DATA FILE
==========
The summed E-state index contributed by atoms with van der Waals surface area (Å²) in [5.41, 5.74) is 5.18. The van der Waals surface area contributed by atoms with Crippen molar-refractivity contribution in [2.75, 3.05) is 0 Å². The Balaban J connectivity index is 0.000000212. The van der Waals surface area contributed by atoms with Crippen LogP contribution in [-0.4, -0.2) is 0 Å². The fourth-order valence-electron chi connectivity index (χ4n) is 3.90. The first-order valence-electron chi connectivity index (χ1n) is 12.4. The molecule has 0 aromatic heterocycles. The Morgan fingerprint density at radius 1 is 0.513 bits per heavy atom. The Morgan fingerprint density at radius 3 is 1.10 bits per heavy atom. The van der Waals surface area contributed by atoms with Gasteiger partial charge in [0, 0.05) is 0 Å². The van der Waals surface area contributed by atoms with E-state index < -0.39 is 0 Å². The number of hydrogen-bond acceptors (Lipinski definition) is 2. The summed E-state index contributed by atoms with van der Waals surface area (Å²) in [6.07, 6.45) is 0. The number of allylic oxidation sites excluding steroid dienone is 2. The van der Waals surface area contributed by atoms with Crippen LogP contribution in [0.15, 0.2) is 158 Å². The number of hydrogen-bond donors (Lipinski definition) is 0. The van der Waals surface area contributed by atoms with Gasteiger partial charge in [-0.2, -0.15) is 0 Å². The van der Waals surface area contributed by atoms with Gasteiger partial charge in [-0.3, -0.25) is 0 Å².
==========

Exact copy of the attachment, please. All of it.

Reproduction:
The summed E-state index contributed by atoms with van der Waals surface area (Å²) in [5.41, 5.74) is 5.18. The van der Waals surface area contributed by atoms with Crippen molar-refractivity contribution in [2.75, 3.05) is 0 Å². The Balaban J connectivity index is 0.000000212. The van der Waals surface area contributed by atoms with Crippen LogP contribution in [-0.4, -0.2) is 0 Å². The fourth-order valence-electron chi connectivity index (χ4n) is 3.90. The first-order valence-electron chi connectivity index (χ1n) is 12.4. The molecule has 0 aromatic heterocycles. The Morgan fingerprint density at radius 1 is 0.513 bits per heavy atom. The Morgan fingerprint density at radius 3 is 1.10 bits per heavy atom. The van der Waals surface area contributed by atoms with Gasteiger partial charge in [0, 0.05) is 0 Å². The van der Waals surface area contributed by atoms with E-state index < -0.39 is 0 Å². The number of hydrogen-bond acceptors (Lipinski definition) is 2. The summed E-state index contributed by atoms with van der Waals surface area (Å²) in [6.07, 6.45) is 0. The number of allylic oxidation sites excluding steroid dienone is 2. The van der Waals surface area contributed by atoms with Crippen LogP contribution in [0.15, 0.2) is 158 Å². The number of hydrogen-bond donors (Lipinski definition) is 0. The van der Waals surface area contributed by atoms with Gasteiger partial charge in [-0.2, -0.15) is 0 Å². The van der Waals surface area contributed by atoms with Gasteiger partial charge in [-0.3, -0.25) is 0 Å².